Redefining the Bridal ShowFriday, December 28, 2012
As someone immersed in the business-to-business side of the wedding industry day in and day out, it's my job to know who is doing what, which new innovations have entered the market and who is making a difference. The wedding industry is evolving, not dissolving, and while many people are doing great work, today I want to talk about WedLuxe. More specifically, I want to talk about how this magazine is changing the bridal show industry.
In less than seven years, WedLuxe has earned its stripes as the best luxury wedding magazine not just in its home country of Canada, but in the world. Last year, founders Angela Desveaux (above left), Bruce Patterson and the WedLuxe team decided to re-imagine how a bridal show can look and feel. In January they produced the WedLuxe Wedding Show in Toronto and once again raised the bar. At the Engage!12 conference in June, Angela spoke on the behind-the-scenes and business side of producing the show. Even with everything that has entered the scene in the six months that have followed, I can safely say that the WedLuxe Wedding Show was hands down the best thing to happen to the global bridal industry in 2012.
Bridal expos are big business and, contrary to popular belief, they are still relevant to today's wedding marketing. 1 in 6 couples who married last year found at least one of their wedding professionals through a bridal show. This includes the higher-end of the spectrum as well: 1 in 8 couples in the luxury segment (wedding budgets of $96,000 or greater) found at least one of their wedding professionals at a bridal show.
The less than stellar reputation that bridal shows have earned over the years, however, comes honestly. When many people think of a bridal fair, they think of aisles and aisles of drab 10x10 spaces with ill-fitting pipe and drape. Instead of leaving brides and grooms excited about their upcoming nuptials, bridal shows tend to leave them tired, stressed out and overwhelmed.
Angela decided to change that and the solution she came up with fits right in line with the values of the millennial generation. Millennials value shared experiences more so than the preceding generations, and the WedLuxe team created a bridal show that involved all five senses and that couples could enjoy together.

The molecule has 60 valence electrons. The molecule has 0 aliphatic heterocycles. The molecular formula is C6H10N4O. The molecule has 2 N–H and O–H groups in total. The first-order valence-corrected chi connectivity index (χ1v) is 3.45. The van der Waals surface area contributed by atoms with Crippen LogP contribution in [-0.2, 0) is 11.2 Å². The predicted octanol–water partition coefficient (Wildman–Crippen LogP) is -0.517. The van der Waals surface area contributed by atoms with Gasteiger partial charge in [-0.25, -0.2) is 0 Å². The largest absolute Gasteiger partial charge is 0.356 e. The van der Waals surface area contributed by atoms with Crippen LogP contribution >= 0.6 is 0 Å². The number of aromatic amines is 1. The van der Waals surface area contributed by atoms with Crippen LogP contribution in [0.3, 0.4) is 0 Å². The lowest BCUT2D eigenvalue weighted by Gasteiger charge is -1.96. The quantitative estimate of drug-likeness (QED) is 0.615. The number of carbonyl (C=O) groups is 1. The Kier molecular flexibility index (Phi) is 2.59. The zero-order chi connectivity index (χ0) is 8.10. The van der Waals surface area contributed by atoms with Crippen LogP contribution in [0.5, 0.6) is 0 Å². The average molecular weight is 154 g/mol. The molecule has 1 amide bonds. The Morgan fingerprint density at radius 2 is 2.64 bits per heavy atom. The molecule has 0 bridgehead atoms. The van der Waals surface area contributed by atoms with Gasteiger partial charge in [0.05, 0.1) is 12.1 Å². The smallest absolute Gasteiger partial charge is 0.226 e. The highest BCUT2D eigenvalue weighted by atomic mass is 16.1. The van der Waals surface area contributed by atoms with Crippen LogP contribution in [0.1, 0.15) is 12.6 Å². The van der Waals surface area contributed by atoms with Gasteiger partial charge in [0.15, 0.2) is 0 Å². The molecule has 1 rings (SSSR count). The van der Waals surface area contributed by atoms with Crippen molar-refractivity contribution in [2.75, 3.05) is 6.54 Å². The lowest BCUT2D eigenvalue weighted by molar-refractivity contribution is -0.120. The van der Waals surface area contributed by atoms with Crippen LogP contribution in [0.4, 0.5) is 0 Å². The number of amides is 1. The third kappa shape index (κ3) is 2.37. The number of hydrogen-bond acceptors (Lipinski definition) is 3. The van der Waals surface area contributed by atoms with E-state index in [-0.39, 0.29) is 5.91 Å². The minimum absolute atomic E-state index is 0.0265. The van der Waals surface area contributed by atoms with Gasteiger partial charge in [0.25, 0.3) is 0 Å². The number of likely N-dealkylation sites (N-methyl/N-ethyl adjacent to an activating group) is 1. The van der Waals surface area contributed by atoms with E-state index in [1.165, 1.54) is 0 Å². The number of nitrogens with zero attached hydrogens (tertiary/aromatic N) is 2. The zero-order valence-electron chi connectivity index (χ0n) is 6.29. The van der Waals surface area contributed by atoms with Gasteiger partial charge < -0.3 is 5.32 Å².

Today's couples know that they can find everything online. If they take the time to show up to a bridal expo, they are doing so because they want something more than the Internet can provide. In addition, the brain processes social media like an in-person connection. For a physical event to be successful these days, it must exceed the convenience, ease and yes, even the chemical release of Dopamine and Oxytocin that planning online provides. It has to be fun, it has to be memorable, it has to be useful.
Included in the price of admission to the WedLuxe show was a Kate Spade inspired tea room, a beauty boutique offering up mini makeovers and mini manicures, a Mad Men inspired groom's lounge, and more.
In addition, rather than give out swag bags full of overlooked items, the show featured a complimentary shopping bar, where brides could choose from various full-size goodies from sponsors like Moroccanoil, OPI, Vera Wang, Jergens, Jurlique and so on.
In addition to the overall experience of the show, each mini experience made the 2000+ attendees feel pampered, feel important and reminded them that they mattered. These things are the lifeblood of a strong brand. Everything Angela and her team pulled together was stunning, but the secret sauce was how their show made the couples feel.
Here's a two-and-a-half minute film that Bruce Patterson put together of the event. Be sure to watch it for a glimpse of the entryway into the event -- made up of 1350 coral roses strung from 1350 silk ribbons.
Angela, Bruce and the WedLuxe team certainly weren't the first to produce a wedding show. They also weren't the first to try to reinvent it. They did, however, get it right. While this was obviously targeted at the luxury end of the wedding market, there's no reason that bridal shows focused on the economical and standard markets have to be poorly designed and uninspired. You don't have to be the first to do something in your industry segment or field of expertise, you just need to be willing to do the hard work of re-imagining and raising the bar.
PS: If you're in Toronto, the 2013 WedLuxe Wedding Show is coming up on January 6th. You can also follow WedLuxe on Twitter.
Photos by Verve Photo Co via WedLuxe